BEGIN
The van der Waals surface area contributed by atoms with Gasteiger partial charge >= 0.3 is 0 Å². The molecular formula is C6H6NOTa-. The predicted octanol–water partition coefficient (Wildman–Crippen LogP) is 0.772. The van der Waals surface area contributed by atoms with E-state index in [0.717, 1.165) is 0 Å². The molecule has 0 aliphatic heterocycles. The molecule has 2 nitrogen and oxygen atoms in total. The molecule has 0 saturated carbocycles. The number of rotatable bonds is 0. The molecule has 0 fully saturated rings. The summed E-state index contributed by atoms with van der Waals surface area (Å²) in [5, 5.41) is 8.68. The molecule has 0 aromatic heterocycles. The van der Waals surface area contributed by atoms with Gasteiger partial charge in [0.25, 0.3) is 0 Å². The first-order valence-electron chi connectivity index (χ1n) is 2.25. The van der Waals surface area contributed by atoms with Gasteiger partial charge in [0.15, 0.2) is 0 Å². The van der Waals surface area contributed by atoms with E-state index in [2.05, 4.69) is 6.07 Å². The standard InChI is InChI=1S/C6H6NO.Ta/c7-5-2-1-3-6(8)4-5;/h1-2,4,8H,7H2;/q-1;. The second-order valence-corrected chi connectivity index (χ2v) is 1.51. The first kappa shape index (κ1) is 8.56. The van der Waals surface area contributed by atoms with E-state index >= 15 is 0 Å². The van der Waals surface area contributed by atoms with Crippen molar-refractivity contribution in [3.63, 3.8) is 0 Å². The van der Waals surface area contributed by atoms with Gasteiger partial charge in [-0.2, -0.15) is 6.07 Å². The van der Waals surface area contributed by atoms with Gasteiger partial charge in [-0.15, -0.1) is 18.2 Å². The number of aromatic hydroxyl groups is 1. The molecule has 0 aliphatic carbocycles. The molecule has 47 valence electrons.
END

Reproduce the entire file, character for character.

The van der Waals surface area contributed by atoms with Gasteiger partial charge >= 0.3 is 0 Å². The molecular formula is C6H6NOTa-. The predicted octanol–water partition coefficient (Wildman–Crippen LogP) is 0.772. The van der Waals surface area contributed by atoms with E-state index in [0.717, 1.165) is 0 Å². The molecule has 0 aliphatic heterocycles. The molecule has 2 nitrogen and oxygen atoms in total. The molecule has 0 saturated carbocycles. The number of rotatable bonds is 0. The molecule has 0 fully saturated rings. The summed E-state index contributed by atoms with van der Waals surface area (Å²) in [5, 5.41) is 8.68. The molecule has 0 aromatic heterocycles. The van der Waals surface area contributed by atoms with Gasteiger partial charge in [0.25, 0.3) is 0 Å². The first-order valence-electron chi connectivity index (χ1n) is 2.25. The van der Waals surface area contributed by atoms with Gasteiger partial charge in [0.15, 0.2) is 0 Å². The van der Waals surface area contributed by atoms with E-state index in [2.05, 4.69) is 6.07 Å². The standard InChI is InChI=1S/C6H6NO.Ta/c7-5-2-1-3-6(8)4-5;/h1-2,4,8H,7H2;/q-1;. The second-order valence-corrected chi connectivity index (χ2v) is 1.51. The first kappa shape index (κ1) is 8.56. The van der Waals surface area contributed by atoms with E-state index >= 15 is 0 Å². The van der Waals surface area contributed by atoms with Crippen molar-refractivity contribution in [3.63, 3.8) is 0 Å². The van der Waals surface area contributed by atoms with Gasteiger partial charge in [-0.2, -0.15) is 6.07 Å². The van der Waals surface area contributed by atoms with Gasteiger partial charge in [-0.15, -0.1) is 18.2 Å². The number of aromatic hydroxyl groups is 1. The molecule has 0 aliphatic carbocycles. The molecule has 47 valence electrons.